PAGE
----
Lord Bethell: My Lords, I am grateful to the Minister for that reply. Is he aware though that this group has in recent years killed more than 20 people in Greece and that its targets have included not only Greek property and Greek individuals but also American, French, German and British nationals? Is the Minister worried by the thought that militant groups traditionally use and exploit the Olympic Games for spectacular attempts to gain publicity? That being the case, and as this is now an international matter, will he advise his right honourable friend to raise this question in the margins of the Cardiff Summit?
Lord Whitty: My Lords, I am aware of the targets of the "November 17th" group and certain other terrorist organisations within Greece. They have encompassed businessmen, diplomats and other foreign nationals. We are deeply concerned. We have specifically offered assistance to Greece already in establishing effective security arrangements for the 2004 Athens Olympics. My right honourable friend the Home Secretary has offered the services of his department and police expertise in helping the Greeks in this area.
Lord Whitty: My Lords, I am not immediately aware of a bid for the Olympics. I shall have to consult my colleagues in the Department for Culture, Media and Sport. We shall report to the House in due course.
Lord Moynihan: My Lords, in the light of the decision to hold the Olympic Games in Athens, what offers of assistance--rather more specific than the Minister has already mentioned--and counter-terrorism assistance do the Government intend to make to the Greek Government? Furthermore, have the Government offered the Greek Government the assistance of the Directorate of Counter-Terrorist Expertise set up by the G7 countries under a British initiative of the previous government which enables expert help to be made available immediately to countries which need it?
Lord Whitty: My Lords, the UK and Greece work closely together to combat terrorism. The UK has provided technical assistance and advice to the Greek police on a number of occasions, most recently in February this year. As I indicated, the Greek Minister of Public Order visited us at the end of last year. In the European Union and elsewhere--for example in Interpol--the UK and Greece have, in common with other countries, established good police liaison for sharing intelligence in order to fight crime and terrorism. In relation to the G7 initiative, clearly that is available to Greece, as it is to other countries faced with terrorist problems.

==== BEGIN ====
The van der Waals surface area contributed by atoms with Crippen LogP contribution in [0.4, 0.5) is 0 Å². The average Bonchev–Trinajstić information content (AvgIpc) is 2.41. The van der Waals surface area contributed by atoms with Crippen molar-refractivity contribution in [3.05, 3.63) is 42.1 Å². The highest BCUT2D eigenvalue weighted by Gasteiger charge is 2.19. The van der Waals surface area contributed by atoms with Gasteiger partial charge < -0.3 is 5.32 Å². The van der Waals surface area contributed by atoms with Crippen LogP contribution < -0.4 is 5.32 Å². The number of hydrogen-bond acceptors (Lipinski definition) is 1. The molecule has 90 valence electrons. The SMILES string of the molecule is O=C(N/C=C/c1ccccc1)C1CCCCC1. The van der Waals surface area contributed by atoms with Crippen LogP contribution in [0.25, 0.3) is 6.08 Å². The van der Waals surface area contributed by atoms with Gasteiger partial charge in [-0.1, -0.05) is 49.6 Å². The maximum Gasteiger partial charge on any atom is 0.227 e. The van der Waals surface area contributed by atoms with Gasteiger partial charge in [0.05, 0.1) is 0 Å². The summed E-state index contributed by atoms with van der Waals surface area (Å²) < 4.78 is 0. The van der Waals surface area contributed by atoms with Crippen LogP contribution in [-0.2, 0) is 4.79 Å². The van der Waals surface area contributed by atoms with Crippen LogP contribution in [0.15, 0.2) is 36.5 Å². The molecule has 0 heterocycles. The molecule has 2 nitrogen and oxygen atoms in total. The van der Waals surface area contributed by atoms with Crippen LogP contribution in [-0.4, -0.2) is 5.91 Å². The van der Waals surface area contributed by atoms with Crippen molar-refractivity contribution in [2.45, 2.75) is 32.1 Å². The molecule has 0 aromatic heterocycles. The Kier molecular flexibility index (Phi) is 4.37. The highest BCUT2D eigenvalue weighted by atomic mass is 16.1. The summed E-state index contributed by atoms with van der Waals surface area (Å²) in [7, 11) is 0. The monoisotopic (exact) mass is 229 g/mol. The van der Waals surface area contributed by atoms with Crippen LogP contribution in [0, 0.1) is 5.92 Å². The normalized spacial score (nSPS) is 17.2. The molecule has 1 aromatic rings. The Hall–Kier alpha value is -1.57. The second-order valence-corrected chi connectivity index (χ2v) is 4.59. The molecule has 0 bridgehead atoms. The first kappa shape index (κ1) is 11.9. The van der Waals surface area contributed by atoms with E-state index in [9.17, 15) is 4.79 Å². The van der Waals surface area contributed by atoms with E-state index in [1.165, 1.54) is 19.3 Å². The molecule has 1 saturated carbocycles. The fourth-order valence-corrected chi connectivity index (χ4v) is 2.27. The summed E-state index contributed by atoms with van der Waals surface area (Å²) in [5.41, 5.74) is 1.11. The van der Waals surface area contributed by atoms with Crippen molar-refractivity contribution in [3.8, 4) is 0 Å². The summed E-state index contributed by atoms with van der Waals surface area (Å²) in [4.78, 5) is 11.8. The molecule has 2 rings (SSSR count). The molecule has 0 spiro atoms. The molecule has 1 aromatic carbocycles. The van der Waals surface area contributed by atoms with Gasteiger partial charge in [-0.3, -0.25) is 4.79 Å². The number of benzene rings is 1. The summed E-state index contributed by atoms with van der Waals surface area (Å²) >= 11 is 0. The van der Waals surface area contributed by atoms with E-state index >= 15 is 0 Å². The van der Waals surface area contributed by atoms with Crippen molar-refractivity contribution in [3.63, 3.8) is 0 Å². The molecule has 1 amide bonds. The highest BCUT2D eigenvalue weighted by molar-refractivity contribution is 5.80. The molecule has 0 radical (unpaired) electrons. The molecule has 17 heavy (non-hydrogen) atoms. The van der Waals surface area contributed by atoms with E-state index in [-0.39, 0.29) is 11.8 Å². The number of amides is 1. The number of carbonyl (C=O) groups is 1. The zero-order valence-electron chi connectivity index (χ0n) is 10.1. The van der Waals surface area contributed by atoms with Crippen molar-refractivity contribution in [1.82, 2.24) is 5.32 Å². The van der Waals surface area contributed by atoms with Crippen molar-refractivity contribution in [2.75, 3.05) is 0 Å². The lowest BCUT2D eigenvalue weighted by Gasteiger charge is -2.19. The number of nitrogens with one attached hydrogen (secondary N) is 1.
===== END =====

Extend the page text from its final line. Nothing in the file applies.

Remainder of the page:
Lord Peston: My Lords, in the unavoidable absence of my noble friend Lady Castle of Blackburn owing to illness, at her request and with the permission of your Lordships, I ask the Question standing in her name on the Order Paper.
Little information is currently available about the costs of running occupational pension schemes. The Government Actuary's Department has carried out a study and will shortly publish a report of findings in this area. The Government do not collect information on the cost of administering personal pensions.
Lord Peston: My Lords, I thank my noble friend for that Answer. As I understand the matter, there may be a policy move towards encouraging personal pension schemes in the private sector. Will the Government at least pay some attention to the costs of such schemes in comparing them with the possible alternative of extending public sector schemes?
Lord Haskel: My Lords, personal pensions are a private contract between the pension provider and individuals. As we know, some charges attached to personal pensions are too high and inflexible. Individuals must therefore consider very carefully the charges that attach to personal pensions before entering into such contracts. The purpose of the stakeholder pension is to attempt to reduce some of those costs for people who cannot afford them.
Lord Monkswell: My Lords, does the Minister agree that it is absolutely scandalous that the previous administration, in promoting personal pension schemes, did not set up a mechanism to monitor the administrative costs associated with their provision, which would have been available to the Government now?
Lord Meston: My Lords, have the Government yet received any reliable estimates from the pensions industry or elsewhere as to the additional administrative costs which may be incurred when pensions come to be split on divorce?
Lord Haskel: My Lords, that will form part of a study that was announced last week by my right honourable friend into the whole matter of pensions splitting. Other matters enter into it. There may be single-sum payments, which would reduce administrative charges. The whole question of whether one or other spouse can afford their share of the split pension also has to be examined. It is quite an involved matter.
Lord Higgins: My Lords, the noble Baroness, Lady Castle of Blackburn, has put a remarkable series of questions over the past few days. Perhaps I may express a personal hope in that I trust she is well.
Lord Haskel: My Lords, no estimates have been made. The study is still continuing. The whole purpose of the stakeholder pension is to reduce the costs below those of personal pensions, which are considered to be rather high and unaffordable by the low-paid, those in intermittent employment and some of the self-employed.
Figures for missed procedures, which might be operations or other procedures booked on a day case and normal admission basis, are only collected in this form in England. The latest figures indicate that 156,100 people failed to turn up. That represented 4.6 per cent. of the total.
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